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In Tune with the Infinite: Ralph Waldo Trine's Motivational Classic - Complete Original Text

In Tune with the Infinite: Ralph Waldo Trine's Motivational Classic - Complete Original Text - Ralph Waldo Trine “Ok, to put this in perspective, this book has been on the market for about 115 years!!, and it is still widely published to this day. Ralph was/is regarded as one of the original founding voices of the New Thought movement, and with books like, In Tune with the Infinite, it is easy to see why.
Unlike some of the other books from this era & in this genre, such as Prentice Mulford’s book, Thoughts are Things, this book is linguistically easy to read.

That being said, the main premise of this book is very similar to others in the genre with the belief that our internal dialogue and beliefs are manifest in the external: essentially our thoughts create our reality, “…so far as the physical life is concerned, all life is from within outwards.” Thoughts are forces and when we realize the power within us and truly believe in that ability, then we can create a reality that we want rather than live in the reality that appears beyond our control, “Thoughts are forces, subtle, vital, creative, continually building and shaping our lives according to their nature. It is in this way that the life always and inevitably follows the thought.”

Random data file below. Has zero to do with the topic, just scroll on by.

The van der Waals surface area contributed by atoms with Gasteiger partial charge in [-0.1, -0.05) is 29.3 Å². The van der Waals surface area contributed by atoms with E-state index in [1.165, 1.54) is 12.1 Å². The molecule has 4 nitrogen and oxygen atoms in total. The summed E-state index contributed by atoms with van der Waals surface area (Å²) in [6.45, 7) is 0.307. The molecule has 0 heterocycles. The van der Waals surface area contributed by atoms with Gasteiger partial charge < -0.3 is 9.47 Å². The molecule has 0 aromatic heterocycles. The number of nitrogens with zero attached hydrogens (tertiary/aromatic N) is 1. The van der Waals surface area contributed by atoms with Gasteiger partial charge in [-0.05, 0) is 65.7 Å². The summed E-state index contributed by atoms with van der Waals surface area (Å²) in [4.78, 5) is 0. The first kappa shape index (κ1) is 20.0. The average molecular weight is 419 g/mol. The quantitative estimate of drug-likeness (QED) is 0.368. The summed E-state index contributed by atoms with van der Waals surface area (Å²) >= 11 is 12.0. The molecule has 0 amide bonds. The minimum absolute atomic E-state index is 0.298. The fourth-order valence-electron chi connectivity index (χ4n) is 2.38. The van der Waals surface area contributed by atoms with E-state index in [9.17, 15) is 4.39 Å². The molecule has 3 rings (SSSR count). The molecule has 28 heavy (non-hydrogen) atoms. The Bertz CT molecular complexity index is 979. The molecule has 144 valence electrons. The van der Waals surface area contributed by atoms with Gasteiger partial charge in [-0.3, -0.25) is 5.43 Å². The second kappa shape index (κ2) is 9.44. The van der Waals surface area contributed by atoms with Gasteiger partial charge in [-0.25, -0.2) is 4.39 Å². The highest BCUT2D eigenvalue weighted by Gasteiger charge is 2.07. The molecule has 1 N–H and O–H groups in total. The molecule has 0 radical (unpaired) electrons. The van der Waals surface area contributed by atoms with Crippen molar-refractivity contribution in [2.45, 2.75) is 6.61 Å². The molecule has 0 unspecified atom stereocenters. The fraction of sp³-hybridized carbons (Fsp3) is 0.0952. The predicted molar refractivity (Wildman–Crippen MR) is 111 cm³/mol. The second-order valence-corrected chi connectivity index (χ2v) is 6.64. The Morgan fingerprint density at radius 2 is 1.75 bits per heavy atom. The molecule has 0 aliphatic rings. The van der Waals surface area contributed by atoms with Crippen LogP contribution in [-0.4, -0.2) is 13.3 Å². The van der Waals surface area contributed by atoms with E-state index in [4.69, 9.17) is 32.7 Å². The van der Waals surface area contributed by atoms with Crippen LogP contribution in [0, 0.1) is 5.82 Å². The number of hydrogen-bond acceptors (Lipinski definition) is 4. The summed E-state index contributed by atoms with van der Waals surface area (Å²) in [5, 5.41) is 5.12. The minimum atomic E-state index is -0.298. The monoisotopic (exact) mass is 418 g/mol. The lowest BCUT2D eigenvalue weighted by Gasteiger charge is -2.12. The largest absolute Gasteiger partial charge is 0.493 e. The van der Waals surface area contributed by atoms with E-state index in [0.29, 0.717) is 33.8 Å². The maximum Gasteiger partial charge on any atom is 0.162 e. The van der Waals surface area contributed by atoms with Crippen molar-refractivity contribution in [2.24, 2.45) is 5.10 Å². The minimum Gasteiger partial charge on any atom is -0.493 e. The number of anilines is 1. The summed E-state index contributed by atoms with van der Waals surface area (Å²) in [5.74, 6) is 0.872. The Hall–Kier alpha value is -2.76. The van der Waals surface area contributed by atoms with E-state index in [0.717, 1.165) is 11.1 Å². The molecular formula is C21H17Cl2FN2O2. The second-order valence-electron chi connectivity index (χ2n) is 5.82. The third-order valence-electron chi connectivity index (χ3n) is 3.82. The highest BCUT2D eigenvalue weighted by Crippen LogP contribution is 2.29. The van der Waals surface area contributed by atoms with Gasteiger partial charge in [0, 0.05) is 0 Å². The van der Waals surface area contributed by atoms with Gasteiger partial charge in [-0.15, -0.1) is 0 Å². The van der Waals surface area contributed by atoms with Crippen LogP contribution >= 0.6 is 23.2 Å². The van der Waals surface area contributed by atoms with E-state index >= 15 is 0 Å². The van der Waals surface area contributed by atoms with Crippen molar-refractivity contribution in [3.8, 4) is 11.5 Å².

This of course means that we need to take responsibility for our thoughts and for the outcomes that come as a result of them, an idea that many people do not wish to entertain because it is far easier to place blame on external forces.Compounding the problem is that fear thoughts will bring with them consequences that are in opposition to what we desire. We manifest what we think about not what we want.

“The mind is everything, what you think you become.” Buddha

For those reading my other reviews this may be redundant; however, I add it here for those that have not read my reviews from similar authors: if you are deathly allergic to some of the labels/terms associated with religion, terms such as God, Jesus or spirit, then you might not enjoy this book, nor the other New Thought Books with similar messages.

In order to have a conversation about the unseen world, the world of cause, we need to get over the dogma associated with formal religions and see these labels simply as terms of reference for meaningful discussion. We can substitute any label we like, the essence remains the same.

Personally, I did not find this book to be ‘preachy’ or in any way advocating organized religion. The concepts on these pages, as with the other books in this area, if applied, have the power to transform our lives by allowing us to reclaim our power from the external. Of course this requires that we are honest with ourselves and that we take responsibility for both the ‘good’ and ‘bad’ alike.